My admiration for the work of actor Gene Hackman, all comes down to his role in The French Connection from 1971. Let’s have it right, that is a stellar film for so many reasons. Yes, Hackman has made some wonderful films since then and I’ll touch on some of them in a moment, but I watch The French Connection every time it comes around, just because, well, it’s there.
Hackman is magnificent as Jimmy ‘Popeye’ Doyle, the spiky and mean New York detective, with a pork pie hat balancing on his combed over head of hair, as he runs around on the hunt for the leader of a French drug smuggling cartel. If ever a role brought an actor to the attention of the movie fan in me as one to watch out for, that was the one.
All right, Popeye’s here! Get your hands on your heads, get off the bar, and get on the wall!
He was born Eugene Allen Hackman in the January of 1930, in San Bernardino, California, to mum Anna and Dad Eugene Snr., a reporter for the local newspaper. The family later moved to Danville, Illinois. His parents divorced when he was 13, after his father just walked away from the family set-up, waving goodbye, never to return.
‘It was a real adios. It was so precise. Maybe that’s why I became an actor. I doubt I would have become so sensitive to human behaviour if that hadn’t happened to me as a child—if I hadn’t realised how much one small gesture can mean. Acting was something I wanted to do since I was ten and saw my first movie, I was so captured by the action guys. Jimmy Cagney was my favourite. Without realising it, I could see he had tremendous timing and vitality.’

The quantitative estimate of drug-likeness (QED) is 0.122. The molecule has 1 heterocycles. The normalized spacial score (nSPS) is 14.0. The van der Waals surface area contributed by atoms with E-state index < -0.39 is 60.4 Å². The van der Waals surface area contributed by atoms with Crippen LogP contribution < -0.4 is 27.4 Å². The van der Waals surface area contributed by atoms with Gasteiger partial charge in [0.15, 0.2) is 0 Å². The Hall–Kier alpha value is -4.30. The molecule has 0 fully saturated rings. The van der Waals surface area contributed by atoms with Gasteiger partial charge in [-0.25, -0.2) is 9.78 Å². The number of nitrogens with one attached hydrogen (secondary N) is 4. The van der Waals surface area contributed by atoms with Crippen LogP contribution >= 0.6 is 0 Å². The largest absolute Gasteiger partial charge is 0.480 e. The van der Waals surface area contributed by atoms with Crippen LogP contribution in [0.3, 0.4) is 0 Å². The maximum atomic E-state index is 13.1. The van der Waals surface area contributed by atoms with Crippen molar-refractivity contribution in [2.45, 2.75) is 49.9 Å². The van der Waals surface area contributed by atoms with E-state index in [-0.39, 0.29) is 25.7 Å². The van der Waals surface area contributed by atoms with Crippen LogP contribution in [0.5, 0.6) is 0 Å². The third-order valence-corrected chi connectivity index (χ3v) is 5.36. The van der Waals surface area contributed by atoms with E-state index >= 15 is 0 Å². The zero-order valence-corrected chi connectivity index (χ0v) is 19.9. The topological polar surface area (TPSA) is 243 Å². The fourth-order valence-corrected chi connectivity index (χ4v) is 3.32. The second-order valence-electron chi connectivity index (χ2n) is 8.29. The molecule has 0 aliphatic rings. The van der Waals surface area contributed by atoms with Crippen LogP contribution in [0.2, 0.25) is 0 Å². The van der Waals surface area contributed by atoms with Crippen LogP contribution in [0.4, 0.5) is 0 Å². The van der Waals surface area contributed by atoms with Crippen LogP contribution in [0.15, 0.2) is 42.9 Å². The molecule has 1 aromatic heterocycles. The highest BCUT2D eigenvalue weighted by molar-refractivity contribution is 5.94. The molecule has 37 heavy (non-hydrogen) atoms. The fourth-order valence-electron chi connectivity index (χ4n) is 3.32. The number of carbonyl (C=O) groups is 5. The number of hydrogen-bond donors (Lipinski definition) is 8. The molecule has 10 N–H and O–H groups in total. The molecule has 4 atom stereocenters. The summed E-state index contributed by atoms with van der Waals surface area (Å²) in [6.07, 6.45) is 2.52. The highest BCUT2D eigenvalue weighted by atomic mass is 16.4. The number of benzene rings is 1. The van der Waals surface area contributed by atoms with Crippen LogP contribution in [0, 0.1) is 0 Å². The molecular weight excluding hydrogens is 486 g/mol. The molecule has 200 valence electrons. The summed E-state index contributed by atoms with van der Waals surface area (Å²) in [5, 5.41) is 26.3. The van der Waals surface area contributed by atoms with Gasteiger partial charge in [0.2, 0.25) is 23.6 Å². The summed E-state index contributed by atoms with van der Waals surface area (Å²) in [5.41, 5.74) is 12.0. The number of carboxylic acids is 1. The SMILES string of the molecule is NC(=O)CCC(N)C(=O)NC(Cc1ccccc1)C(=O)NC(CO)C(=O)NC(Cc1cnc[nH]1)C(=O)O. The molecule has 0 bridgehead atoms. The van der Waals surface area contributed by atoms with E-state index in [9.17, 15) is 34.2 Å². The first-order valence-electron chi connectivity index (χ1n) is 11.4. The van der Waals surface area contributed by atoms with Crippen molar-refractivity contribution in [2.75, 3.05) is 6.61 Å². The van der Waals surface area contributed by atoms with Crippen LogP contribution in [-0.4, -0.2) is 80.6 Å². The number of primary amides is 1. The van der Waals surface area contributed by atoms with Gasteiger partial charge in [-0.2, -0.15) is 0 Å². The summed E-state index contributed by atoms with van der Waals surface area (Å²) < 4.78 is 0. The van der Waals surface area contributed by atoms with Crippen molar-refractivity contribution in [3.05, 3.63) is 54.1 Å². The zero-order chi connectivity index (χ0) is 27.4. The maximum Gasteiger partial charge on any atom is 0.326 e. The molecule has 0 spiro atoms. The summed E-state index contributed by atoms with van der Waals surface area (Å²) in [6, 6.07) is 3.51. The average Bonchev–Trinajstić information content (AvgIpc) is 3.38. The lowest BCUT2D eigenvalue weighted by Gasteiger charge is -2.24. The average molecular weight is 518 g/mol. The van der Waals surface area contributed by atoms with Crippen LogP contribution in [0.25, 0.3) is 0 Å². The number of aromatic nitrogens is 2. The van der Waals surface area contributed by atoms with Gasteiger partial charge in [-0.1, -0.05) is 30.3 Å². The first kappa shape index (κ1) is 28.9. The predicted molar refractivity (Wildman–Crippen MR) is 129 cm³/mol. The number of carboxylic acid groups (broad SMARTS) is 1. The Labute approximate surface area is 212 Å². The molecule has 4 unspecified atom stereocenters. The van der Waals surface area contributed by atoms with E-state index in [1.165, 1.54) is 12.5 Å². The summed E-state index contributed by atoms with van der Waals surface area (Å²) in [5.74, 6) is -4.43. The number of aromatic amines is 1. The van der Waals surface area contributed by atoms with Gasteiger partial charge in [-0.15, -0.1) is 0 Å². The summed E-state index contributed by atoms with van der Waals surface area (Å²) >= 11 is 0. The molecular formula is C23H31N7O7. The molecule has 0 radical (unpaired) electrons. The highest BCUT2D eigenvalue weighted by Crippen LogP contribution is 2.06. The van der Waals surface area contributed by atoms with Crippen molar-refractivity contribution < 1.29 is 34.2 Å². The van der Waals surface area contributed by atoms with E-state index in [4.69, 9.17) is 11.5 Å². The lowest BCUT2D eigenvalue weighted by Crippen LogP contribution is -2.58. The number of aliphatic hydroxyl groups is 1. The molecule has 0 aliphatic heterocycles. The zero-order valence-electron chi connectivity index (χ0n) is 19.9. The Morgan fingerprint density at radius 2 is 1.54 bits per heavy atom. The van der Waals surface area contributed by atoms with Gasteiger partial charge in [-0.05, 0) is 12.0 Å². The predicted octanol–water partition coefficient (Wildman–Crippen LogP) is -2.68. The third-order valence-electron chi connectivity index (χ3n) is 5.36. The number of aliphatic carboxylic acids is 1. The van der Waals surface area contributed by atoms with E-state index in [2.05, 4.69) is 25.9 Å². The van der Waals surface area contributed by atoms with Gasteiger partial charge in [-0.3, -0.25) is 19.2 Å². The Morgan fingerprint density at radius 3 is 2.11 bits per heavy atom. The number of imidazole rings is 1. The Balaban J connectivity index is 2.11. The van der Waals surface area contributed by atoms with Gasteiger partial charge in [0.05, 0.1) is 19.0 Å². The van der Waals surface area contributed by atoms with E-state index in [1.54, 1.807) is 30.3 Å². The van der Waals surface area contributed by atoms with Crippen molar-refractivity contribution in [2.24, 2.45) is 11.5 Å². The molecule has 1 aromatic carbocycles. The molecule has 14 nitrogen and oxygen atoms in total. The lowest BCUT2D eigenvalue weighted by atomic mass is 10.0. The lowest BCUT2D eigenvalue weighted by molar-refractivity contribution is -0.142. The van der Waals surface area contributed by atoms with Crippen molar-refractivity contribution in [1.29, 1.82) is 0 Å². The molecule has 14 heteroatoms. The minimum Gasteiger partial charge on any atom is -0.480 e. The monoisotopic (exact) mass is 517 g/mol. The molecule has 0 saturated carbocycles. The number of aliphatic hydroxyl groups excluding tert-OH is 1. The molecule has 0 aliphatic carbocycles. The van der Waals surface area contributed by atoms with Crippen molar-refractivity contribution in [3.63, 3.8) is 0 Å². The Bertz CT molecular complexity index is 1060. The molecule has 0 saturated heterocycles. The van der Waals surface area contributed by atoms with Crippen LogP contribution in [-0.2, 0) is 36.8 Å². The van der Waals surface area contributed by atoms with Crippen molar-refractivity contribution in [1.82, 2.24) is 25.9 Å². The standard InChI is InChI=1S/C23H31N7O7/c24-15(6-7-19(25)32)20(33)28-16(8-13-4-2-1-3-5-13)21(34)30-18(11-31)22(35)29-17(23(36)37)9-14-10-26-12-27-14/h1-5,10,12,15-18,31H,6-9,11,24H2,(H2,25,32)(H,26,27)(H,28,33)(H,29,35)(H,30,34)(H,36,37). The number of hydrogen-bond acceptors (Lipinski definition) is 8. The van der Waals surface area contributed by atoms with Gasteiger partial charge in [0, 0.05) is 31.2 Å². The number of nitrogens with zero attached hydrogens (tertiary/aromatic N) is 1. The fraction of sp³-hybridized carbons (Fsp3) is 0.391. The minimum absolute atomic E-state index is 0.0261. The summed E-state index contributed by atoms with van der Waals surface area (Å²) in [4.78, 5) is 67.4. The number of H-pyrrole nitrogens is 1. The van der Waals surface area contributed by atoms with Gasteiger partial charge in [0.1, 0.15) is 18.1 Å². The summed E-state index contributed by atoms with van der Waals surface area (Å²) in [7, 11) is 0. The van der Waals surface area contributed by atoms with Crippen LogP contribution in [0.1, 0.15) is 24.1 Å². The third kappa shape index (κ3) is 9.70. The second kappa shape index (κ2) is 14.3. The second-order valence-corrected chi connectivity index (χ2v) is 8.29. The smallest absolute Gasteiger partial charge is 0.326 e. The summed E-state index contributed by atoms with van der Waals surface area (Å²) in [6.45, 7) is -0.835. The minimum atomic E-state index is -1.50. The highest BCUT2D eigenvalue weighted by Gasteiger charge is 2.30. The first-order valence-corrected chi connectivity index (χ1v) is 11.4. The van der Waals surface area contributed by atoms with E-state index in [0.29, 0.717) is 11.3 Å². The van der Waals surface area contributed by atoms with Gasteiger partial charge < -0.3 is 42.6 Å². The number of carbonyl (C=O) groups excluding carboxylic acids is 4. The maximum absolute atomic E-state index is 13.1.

Hackman left home aged sixteen, lying about his age to enlist in the US Marine Corps, ending up serving four years as a radio operator, stationed first in China, then Japan and Hawaii. Discharged in 1951, he landed in New York. At first, he tried his hand at TV production, studying under the G.I. Bill of Rights, but gave up on that and moved to California, with his first wife Faye.
Now I’m gonna bust your ass for those three bags and I’m gonna nail you for picking your feet in Poughkeepsie.
There he joined the Pasadena Playhouse, and became good friends with another aspiring actor called Dustin Hoffman. They were both thought of as ‘no hopers’ by their classmates, with Hackman describing himself as a ‘big lummox kind of person’ and they were both voted ‘least likely to succeed.’ Using that judgement as fuel to his fire, Hackman moved back to New York , where he met up again with Hoffman and another struggling thespian, Robert Duvall. Staying close, they then shared apartments at various times, during the 1960s. Gene worked various jobs to support himself, whilst trying to make a go of the acting game against a tide of apathy and ridicule.
‘It was more psychological warfare, because I wasn’t going to let those fuckers get me down. I insisted with myself that I would continue to do whatever it took to get a job. It was like me against them, and in some way, unfortunately, I still feel that way. But I think if you’re really interested in acting there is a part of you that relishes the struggle. It’s a narcotic in the way that you are trained to do this work, and nobody will let you do it, so you’re a little bit nuts. You lie to people, you cheat, you do whatever it takes to get an audition, get a job.’
Never trust anyone!
Hackman’s mother died in 1962, before he hit it big, so never saw him make it. He rarely speaks about her death, but it has been reported that she was drinking, then passed out in bed with a lit cigarette, starting a fire that killed her. Slowly, he began to pick up small TV and film parts and he acted off Broadway. Then things changed up big time, when he landed a decent part as Buck Barrow in the film Bonnie and Clyde, which earned him a Best Supporting Actor Academy Award nomination. He picked up a second nomination in 1970 for I Never Sang for My Father, then scooped the big one, Best Actor, for his portrayal of Doyle in the film, directed by William Friedkin, from a screenplay by Ernest Tidyman.
This is Doyle. I’m sittin’ on Frog One…